Turned on its head, bone’s response to physical stress can be used to produce music—or at least musical tones. That’s what artist Boo Chapple discovered during the course of a year-long collaboration at the University of Western Australia’s SymbioticA lab, the only research facility in the world devoted to providing access to wet labs to artists and artistically minded researchers.
When Chapple began this project, she knew that extensive scientific literature suggested bone had what are known as piezoelectric properties. Basically, when a piezoelectric material is bent, compressed, or otherwise physically stressed, it generates an electric charge. Conversely, applying an electric charge to a piezoelectric material can change its shape. This has made piezoelectrics the backbone of countless environmental sensors and tiny actuators.
While many crystalline and ceramic materials have piezoelectric properties, bone behaves a little differently. Rather than coming from its primary mineral–hydroxyapatite–bone’s piezoelectric properties appear to derive from the collagen that holds bone together and prevents it from being brittle.
What’s more, some scientists hypothesize that the piezoelectric properties of bone are an essential part of the body’s internal signaling mechanisms. In response to stresses like exercise, bone thickens at the points that experience the most strain. It’s possible that bone “knows” what these points are because it’s producing an electrical signal every time it’s stressed. Scientists have exploited this property to speed the healing of bones, by applying an electrical current to them that, at least in theory, mimics the current the bone itself would generate if it were stressed.
Poring through this literature, Chapple realized that applying a current to bone at just the right frequency should make it vibrate like the diaphragm in an audio speaker. And because bone retains its piezoelectric properties even when it’s no longer living, it should be fairly straightforward to transform any old bone into the world’s most outre audio component.
Because Chapple is an artist and not a technologist, her goal wasn’t to pursue this technique until it yielded a new product. Rather, the point was to accomplish what all good art can: “making strange” otherwise familiar objects. Here’s how Russian writer Viktor Shklovsky describes it:
“The purpose of art is to impart the sensation of things as they are perceived and not as
they are known. The technique of art is to make objects “unfamiliar,” to make forms difﬁcult, to increase the difﬁculty and length of perception because the process of perception is an aesthetic end in itself and must be prolonged.”
The ultimate product of Chapple’s work is a transformation perfectly in line with Shklovsky’s notion of “defamiliarization,” since it starts with an object we all know–red cuts of fresh meat from the butcher–and, with little more than some cleaning, polishing, and affixing of wires, arrives at an audio speaker.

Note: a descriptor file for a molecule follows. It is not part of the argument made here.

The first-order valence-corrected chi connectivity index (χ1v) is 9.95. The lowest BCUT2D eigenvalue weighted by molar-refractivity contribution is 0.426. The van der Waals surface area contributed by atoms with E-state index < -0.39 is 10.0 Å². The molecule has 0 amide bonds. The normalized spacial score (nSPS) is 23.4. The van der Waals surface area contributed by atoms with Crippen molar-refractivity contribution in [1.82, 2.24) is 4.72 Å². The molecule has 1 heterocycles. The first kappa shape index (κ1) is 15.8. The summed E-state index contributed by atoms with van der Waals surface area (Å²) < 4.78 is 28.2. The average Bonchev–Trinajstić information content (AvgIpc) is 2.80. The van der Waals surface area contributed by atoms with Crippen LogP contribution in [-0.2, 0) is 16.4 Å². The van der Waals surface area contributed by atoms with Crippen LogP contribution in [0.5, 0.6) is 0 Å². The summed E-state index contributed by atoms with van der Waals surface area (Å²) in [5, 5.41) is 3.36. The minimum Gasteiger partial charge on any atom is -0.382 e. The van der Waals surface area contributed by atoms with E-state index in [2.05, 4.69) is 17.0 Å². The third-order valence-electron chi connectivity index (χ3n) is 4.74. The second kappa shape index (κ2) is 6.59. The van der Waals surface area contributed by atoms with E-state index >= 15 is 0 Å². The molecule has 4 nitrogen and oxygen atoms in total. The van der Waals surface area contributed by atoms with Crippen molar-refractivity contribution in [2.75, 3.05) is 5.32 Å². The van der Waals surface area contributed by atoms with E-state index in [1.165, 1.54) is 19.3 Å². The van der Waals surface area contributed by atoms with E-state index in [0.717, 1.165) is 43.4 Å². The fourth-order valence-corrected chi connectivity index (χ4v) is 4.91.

Using a laser interferometer to determine the exact nature of the vibrations of the bone speakers that Chapple ultimately crafted from cleaned, dried slices of cow femur, she discovered that they had a frequency response of about 300 to 3,000Hz, or cycles per second. That’s on the low end of the range of what a human can hear, which is typically between 20 and 20,000 Hz, so it’s doubtful that even the most over-the-top high-end audio company is going to be advertising speakers made from once-living tissue.
To complete her work, Chapple needed to produce an installation that a casual observer could participate in. Looking at squiggly traces on an oscilloscope hooked to a laser interferometer was fine for the lab, but not suitable for a public exhibition. The problem was that the vibrations produced by the bone simply weren’t powerful enough to be audible.
Having cast about for months for a solution to this problem, Chapple and her student William Wong stumbled into the idea of simply touching their bone speakers with a stethoscope. As she recounts in her paper on the speakers (PDF), “The sound was very soft but clearly audible. As I moved the frequency dial on the function generator I could hear the sweep of the tone coming from the bone. By this stage I was suspicious of anything that seemed to be a positive result, so I spent several days testing the set-up before I allowed myself to become excited.”
Ultimately, the stethoscope worked, suggesting that a bio hacker who was so inclined could turn just about any slice of bone into a workable substrate for an in-ear speaker bud.